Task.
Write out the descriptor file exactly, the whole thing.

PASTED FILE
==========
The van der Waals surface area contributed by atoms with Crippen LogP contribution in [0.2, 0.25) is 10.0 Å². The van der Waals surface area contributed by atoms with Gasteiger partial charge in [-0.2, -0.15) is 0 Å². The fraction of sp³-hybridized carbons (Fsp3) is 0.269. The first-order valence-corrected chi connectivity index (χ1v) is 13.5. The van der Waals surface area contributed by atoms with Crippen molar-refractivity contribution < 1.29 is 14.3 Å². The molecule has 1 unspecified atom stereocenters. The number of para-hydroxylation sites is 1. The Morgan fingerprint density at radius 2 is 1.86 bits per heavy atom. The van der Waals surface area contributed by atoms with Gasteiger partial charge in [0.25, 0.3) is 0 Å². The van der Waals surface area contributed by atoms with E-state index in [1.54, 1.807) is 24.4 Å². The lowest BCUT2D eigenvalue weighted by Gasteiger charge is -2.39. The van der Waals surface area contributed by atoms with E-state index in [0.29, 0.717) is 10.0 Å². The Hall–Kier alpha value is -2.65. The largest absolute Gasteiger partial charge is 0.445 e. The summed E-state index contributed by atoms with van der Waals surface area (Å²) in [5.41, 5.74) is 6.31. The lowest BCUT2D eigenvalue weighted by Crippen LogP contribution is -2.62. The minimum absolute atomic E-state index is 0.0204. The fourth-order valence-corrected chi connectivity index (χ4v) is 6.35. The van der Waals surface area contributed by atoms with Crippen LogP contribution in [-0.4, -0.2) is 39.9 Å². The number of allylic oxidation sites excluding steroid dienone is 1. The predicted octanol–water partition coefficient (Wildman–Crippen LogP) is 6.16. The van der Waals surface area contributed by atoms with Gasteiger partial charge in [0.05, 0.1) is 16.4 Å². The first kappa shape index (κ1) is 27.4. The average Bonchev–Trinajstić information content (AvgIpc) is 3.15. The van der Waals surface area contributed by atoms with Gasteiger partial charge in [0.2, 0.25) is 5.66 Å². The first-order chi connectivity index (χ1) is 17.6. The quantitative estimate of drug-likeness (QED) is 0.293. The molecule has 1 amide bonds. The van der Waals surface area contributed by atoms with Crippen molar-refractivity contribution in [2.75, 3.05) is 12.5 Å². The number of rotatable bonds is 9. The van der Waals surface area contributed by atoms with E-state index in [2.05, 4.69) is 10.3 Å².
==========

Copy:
The van der Waals surface area contributed by atoms with Crippen LogP contribution in [0.2, 0.25) is 10.0 Å². The van der Waals surface area contributed by atoms with Gasteiger partial charge in [-0.2, -0.15) is 0 Å². The fraction of sp³-hybridized carbons (Fsp3) is 0.269. The first-order valence-corrected chi connectivity index (χ1v) is 13.5. The van der Waals surface area contributed by atoms with Crippen molar-refractivity contribution < 1.29 is 14.3 Å². The molecule has 1 unspecified atom stereocenters. The number of para-hydroxylation sites is 1. The Morgan fingerprint density at radius 2 is 1.86 bits per heavy atom. The van der Waals surface area contributed by atoms with Gasteiger partial charge in [0.25, 0.3) is 0 Å². The van der Waals surface area contributed by atoms with E-state index in [1.54, 1.807) is 24.4 Å². The lowest BCUT2D eigenvalue weighted by Gasteiger charge is -2.39. The van der Waals surface area contributed by atoms with E-state index in [0.29, 0.717) is 10.0 Å². The Hall–Kier alpha value is -2.65. The largest absolute Gasteiger partial charge is 0.445 e. The summed E-state index contributed by atoms with van der Waals surface area (Å²) in [5.41, 5.74) is 6.31. The lowest BCUT2D eigenvalue weighted by Crippen LogP contribution is -2.62. The minimum absolute atomic E-state index is 0.0204. The fourth-order valence-corrected chi connectivity index (χ4v) is 6.35. The van der Waals surface area contributed by atoms with Crippen LogP contribution in [-0.4, -0.2) is 39.9 Å². The number of allylic oxidation sites excluding steroid dienone is 1. The predicted octanol–water partition coefficient (Wildman–Crippen LogP) is 6.16. The van der Waals surface area contributed by atoms with Gasteiger partial charge in [0.05, 0.1) is 16.4 Å². The first kappa shape index (κ1) is 27.4. The average Bonchev–Trinajstić information content (AvgIpc) is 3.15. The van der Waals surface area contributed by atoms with Gasteiger partial charge in [0.2, 0.25) is 5.66 Å². The first-order chi connectivity index (χ1) is 17.6. The quantitative estimate of drug-likeness (QED) is 0.293. The molecule has 1 amide bonds. The van der Waals surface area contributed by atoms with Crippen molar-refractivity contribution in [2.75, 3.05) is 12.5 Å². The number of rotatable bonds is 9. The van der Waals surface area contributed by atoms with E-state index in [2.05, 4.69) is 10.3 Å².